Let's assume the domain of the function is [0, 24] with the understanding that Jones does NOT drink any more coffee after 5:00 PM. B. What is the maximum caffeine level in Mr. Jones' system? Justify your answer! C. Assuming Mr. Jones does NOT drink any more coffee the next day, when will his caffeine level first drop below 50 mg? D. If Mr. Jones has the same caffeine intake on the following day, how would your function have to be adjusted (so that the domain is now [0, 48])? E. If Mr. Jones has the same caffeine intake every day from this point on, what would his caffeine level be after 7 full 24 hour cycles (just before his before his final 7:00 AM coffee?) After n full cycles? You are invited to use some estimation here.
3. Mr. Jones' car is worth $10,000 at the beginning of this year. Its value is depreciating at a rate of 10% per year. However, at the beginning of next year, he intends to replace the engine which will increase the value by $2000; and the year after that, he intends to replace the transmission which will increase the value by $1500. A. Create a piece-wise defined function in which the input (independent variable) is time (in years after 2006) and the output is the value of Jones' car at that time. B. Make a careful sketch of the function from part (A). C. Find the first and the second time that Jones' car's value will be $9500. Express your answer in years (rounded to two places after the decimal place). 4. A mutant strain of bacteria is on the loose. Its population doubles every 2.5 hours. At 12:00 noon today, the population was 5000. A. Build a function that measures the population of the bacteria as a function of time (in hours after 12:00 noon today). B. To the nearest minute, find the clock time at which the population reaches 100,000. C. In one hour, by what percent (rounded to the nearest hundredth of a percent) does the population grow? D. If your formula from part (A) is converted to
form, then what is the value of k?
(Here, I want an exact answer) 5. Mr. Jones is slowing down. He has determined that his vertical leap decreases by 5 percent each year. Currently, he has a standing vertical leap of 20 inches. A. Build a function that measures Mr. Jones' vertical leap (in inches) as a function of time (in years since 2006). B. The Sunday NY Times is usually about 8 inches high. Assuming the function from part (A) holds for the future, when will Mr. Jones no longer be able to jump higher than a Sunday Times? (Round to the nearest hundredth of a year C. After practicing his vertical leap all day, Mr. Jones is sore. Luckily he has his special microwaveable heating pad to apply to his aching back. When he takes the pad out of the microwave, its temperature is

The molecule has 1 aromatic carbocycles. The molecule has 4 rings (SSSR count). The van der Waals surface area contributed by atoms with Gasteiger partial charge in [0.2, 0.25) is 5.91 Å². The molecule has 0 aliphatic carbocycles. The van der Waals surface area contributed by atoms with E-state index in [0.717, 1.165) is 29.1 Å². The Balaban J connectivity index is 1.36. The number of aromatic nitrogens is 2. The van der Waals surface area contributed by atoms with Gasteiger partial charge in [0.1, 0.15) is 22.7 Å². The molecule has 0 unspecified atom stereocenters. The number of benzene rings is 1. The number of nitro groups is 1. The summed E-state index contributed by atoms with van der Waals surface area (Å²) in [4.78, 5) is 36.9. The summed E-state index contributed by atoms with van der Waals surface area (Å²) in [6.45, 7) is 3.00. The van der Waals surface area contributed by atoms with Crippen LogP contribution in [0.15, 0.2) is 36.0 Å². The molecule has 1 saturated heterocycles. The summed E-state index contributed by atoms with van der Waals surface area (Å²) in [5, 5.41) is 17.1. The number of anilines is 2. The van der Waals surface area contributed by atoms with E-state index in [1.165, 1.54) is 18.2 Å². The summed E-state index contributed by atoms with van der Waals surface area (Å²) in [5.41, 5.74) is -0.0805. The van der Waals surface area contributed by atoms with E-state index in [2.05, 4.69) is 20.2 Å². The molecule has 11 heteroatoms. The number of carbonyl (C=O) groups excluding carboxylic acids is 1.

. Three minutes later the temperature has dropped to
apartment) while its temperature is between
long will he be able to use it before having to put it back into the microwave? [Round your final answer to the nearest hundredth of a minute] Newton's Law of Cooling is based on the fact that the rate of change in the temperature of an object is proportional to the difference between the temperature of the object and the external ambient temperature. The formula we just developed in class is: F = the temperature of the object (this is a variable)
A = the ambient (surrounding) temperature (this is a constant)
= the initial temperature of the object (this is a constant)
k = a constant particular to the cooling properties of the object in question
2. On a Wednesday, the body of Mr. Jones is discovered by in his office by the Ultimate Team at 3:30 PM (they came looking fro him when he didn't show up for practice). At the time of discovery, the temperature of Jones' body is
15 minutes later, the temperature of Jones' body has dropped to
It is common knowledge Mr. Jones keeps his office at a constant temperature of
As the ultimate team wants to avenge Mr. Jones's death, they bust out their TI-84's, consult the Math Dept Master schedule (see below) and determine that ______________ is the murderer.
CONTEST RULES InCanada Panel Contest (“InCanada Panel”) Contest Period: August 1, 2012 - August 31, 2014 (“Contest Period”) Canadian Broadcasting Corporation (“CBC”) 1. HOW TO ENTER No purchase required . Thank you for joining the InCanada Panel. As a registered member of the InCanada Panel, you will now be automatically entered into Contests throughout th
RICHTWERTE Ergänzung zum Standard der baubiologischen Messtechnik SBM-2003 BAUBIOLOGISCHE RICHTWERTE FÜR SCHLAFBEREICHE Die baubiologischen Richtwerte sind Vorsorgewerte . Sie beziehen sich auf Schlafbereiche , das damit verbundene Langzeitrisiko und die empfindliche Regenerationszeit des Menschen. Sie sind die Folge tausendfacher, jahrelanger Erfahrung und orientieren s